Big news!! Impossible Foods is a recipient of the 2019 United Nations Global Climate Action Award. The plant-based meat producer is among 15 standout climate crisis solutions, chosen for their practicality and scalability.
And in a timely demonstration of scale, Impossible Foods just one-upped their West Coast retail debut by rolling out in one hundred Wegmans (and two Fairways!) on the East Coast.
Shrinking impact to make an impact
On the heels of the UN Climate Summit, the UN’s Momentum for Change initiative announced the 2019 Global Climate Action Award winners across four focus areas: Planetary Health, Climate Neutral Now, Women for Results, and Financing for Climate Friendly Investment.
Momentum for Change: Planetary Health is a three-year project, supported in part by the Rockefeller Foundation, which spotlights novel approaches to supporting healthy communities and healthy ecosystems. Impossible Foods was selected for the “Planetary Health” focus area.
Impossible’s game-changing approach to meat production offers the opportunity to radically shrink the ecological footprint of our meat supply. As Impossible Foods explains, “Each pound of Impossible Burger substituted for beef from a cow spares about 30 pounds of carbon equivalents and nearly 300 less square feet of land—land that could be used for carbon capture by trees and grasslands.”
Animal agriculture currently uses 77 percent of agricultural land globally, but supplies only 17 percent of humanity’s calories. Life cycle assessments of various plant-based meat products show a median land use savings of 93 percent, with median water savings of 95.5 percent and median greenhouse gas emission savings at 88.5 percent.
But these improvements can only be realized at scale if plant-based meat is as (or more!) delicious, affordable, and accessible as conventional meat. Crucially, plant-based meat must appeal to meat-eaters—not vegetarians or vegans.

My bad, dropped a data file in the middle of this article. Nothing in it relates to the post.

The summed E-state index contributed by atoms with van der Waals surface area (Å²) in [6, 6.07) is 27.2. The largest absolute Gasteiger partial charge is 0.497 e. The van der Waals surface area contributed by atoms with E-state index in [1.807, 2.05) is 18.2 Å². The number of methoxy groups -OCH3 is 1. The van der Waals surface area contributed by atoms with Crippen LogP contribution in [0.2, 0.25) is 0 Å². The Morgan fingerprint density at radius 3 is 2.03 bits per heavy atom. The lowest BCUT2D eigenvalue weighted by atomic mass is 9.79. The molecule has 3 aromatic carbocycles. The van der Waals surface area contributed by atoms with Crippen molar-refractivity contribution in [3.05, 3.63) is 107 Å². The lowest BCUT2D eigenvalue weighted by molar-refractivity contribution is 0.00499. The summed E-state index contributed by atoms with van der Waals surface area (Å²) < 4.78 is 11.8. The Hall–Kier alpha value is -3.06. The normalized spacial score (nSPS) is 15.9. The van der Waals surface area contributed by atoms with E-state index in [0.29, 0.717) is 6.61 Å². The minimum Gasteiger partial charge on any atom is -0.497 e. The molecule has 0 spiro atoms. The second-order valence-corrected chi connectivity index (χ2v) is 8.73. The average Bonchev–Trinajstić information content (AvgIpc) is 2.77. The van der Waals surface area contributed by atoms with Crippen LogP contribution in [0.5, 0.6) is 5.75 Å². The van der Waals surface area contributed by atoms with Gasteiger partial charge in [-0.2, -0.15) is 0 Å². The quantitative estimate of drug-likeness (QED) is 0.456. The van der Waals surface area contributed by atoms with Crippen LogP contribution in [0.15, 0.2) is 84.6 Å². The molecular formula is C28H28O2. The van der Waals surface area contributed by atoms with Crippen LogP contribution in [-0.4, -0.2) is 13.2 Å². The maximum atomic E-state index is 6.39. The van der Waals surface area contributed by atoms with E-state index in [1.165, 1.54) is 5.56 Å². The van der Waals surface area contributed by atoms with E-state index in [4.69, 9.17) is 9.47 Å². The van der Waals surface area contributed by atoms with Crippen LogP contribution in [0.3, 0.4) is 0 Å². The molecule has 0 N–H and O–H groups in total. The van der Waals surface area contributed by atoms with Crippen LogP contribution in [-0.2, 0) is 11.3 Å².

Impossible is hitting this mark. In 2016, the percentage of non-vegetarian Impossible customers increased from 75 percent to 90 percent.
It is exciting to see the UN Climate Change initiative recognizing the massive potential of finding better ways to produce meat. “This year, we had over 670 applications from all over the world ranging from local governments, global companies, grassroots development initiatives and multi-million dollar impact investment projects,” said Gabrielle Ginér, Chair of the Momentum for Change Advisory Panel. “This year’s winning activities are amazing examples of innovative, scalable, and replicable climate action.”
Speaking of scale...
The unprecedented media splash of Impossible Food, Beyond Meat, and other next-gen plant-based meat producers has already inspired a tidal wave of new plant-based meat options (See JBS, the largest meat producer in the world, Tyson, Hormel, Smithfield, Perdue, and Marfrig, trying plant protein on for size ). Consumer demand for plant-based meat continues to surge as new products compete for conventional meat’s market share.
But Impossible isn’t waiting for other producers to fill the yawning market gap. Impossible launched their East Coast retail presence just a week after their historic West Coast retail rollout at 27 Gelson’s Markets in California. Now Impossible has quintupled that distribution with their East Coast launch at all one hundred Wegmans locations across seven states, as well as two Fairways in Manhattan.
According to sales insights that Impossible Foods just released, the Impossible Burger rapidly became the top-selling item at Gelson’s and Fairway—and has held its prime position. In fact, the Impossible Burger outsold the second most popular item by more than six-fold, during its first weekend retailing at Gelson’s Markets. “The Impossible Burger generated more excitement than any other single product we’ve seen in more than a half-century of operations,” said Gelson's CEO Rob McDougall.
This retail distribution adds to Impossible’s formidable foodservice presence: Impossible meat is available in all 50 states at more than 17,000 restaurants, ranging from David Chang’s Momofuku to every Burger King in the United States.
“Three years ago we introduced plant-based meat to the world in Manhattan at Momofuku Nishi, where Chef David Chang said the Impossible Burger blew him away,” said Impossible Foods’ CEO and Founder Dr. Patrick O. Brown. “Now all home chefs in the Northeast can experience their own ‘David Chang moment’ in their own kitchens—and accelerate the inevitable consumer movement toward plant-based food.”